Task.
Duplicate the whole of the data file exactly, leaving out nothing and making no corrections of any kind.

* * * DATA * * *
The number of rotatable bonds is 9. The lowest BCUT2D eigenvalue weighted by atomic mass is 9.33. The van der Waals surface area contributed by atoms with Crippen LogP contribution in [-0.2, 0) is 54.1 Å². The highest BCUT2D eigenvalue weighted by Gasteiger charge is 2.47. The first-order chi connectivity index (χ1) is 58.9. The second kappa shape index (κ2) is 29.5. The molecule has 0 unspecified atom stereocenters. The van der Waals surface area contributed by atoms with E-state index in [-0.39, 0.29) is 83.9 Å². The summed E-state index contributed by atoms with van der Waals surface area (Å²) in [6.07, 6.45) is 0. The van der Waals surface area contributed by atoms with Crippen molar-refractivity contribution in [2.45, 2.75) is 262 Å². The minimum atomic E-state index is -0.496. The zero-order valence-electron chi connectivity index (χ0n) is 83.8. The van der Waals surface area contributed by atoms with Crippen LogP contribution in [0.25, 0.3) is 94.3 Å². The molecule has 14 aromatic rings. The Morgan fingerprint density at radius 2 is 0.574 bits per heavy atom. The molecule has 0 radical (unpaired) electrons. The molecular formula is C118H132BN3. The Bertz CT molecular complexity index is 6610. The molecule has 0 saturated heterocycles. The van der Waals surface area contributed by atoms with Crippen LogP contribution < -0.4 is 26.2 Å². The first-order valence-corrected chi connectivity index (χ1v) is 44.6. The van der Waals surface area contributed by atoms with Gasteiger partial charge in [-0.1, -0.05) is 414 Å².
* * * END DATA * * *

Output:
The number of rotatable bonds is 9. The lowest BCUT2D eigenvalue weighted by atomic mass is 9.33. The van der Waals surface area contributed by atoms with Crippen LogP contribution in [-0.2, 0) is 54.1 Å². The highest BCUT2D eigenvalue weighted by Gasteiger charge is 2.47. The first-order chi connectivity index (χ1) is 58.9. The second kappa shape index (κ2) is 29.5. The molecule has 0 unspecified atom stereocenters. The van der Waals surface area contributed by atoms with E-state index in [-0.39, 0.29) is 83.9 Å². The summed E-state index contributed by atoms with van der Waals surface area (Å²) in [6.07, 6.45) is 0. The van der Waals surface area contributed by atoms with Crippen molar-refractivity contribution in [2.45, 2.75) is 262 Å². The minimum atomic E-state index is -0.496. The zero-order valence-electron chi connectivity index (χ0n) is 83.8. The van der Waals surface area contributed by atoms with Crippen LogP contribution in [0.25, 0.3) is 94.3 Å². The molecule has 14 aromatic rings. The Morgan fingerprint density at radius 2 is 0.574 bits per heavy atom. The molecule has 0 radical (unpaired) electrons. The molecular formula is C118H132BN3. The Bertz CT molecular complexity index is 6610. The molecule has 0 saturated heterocycles. The van der Waals surface area contributed by atoms with Crippen LogP contribution < -0.4 is 26.2 Å². The first-order valence-corrected chi connectivity index (χ1v) is 44.6. The van der Waals surface area contributed by atoms with Gasteiger partial charge in [-0.1, -0.05) is 414 Å².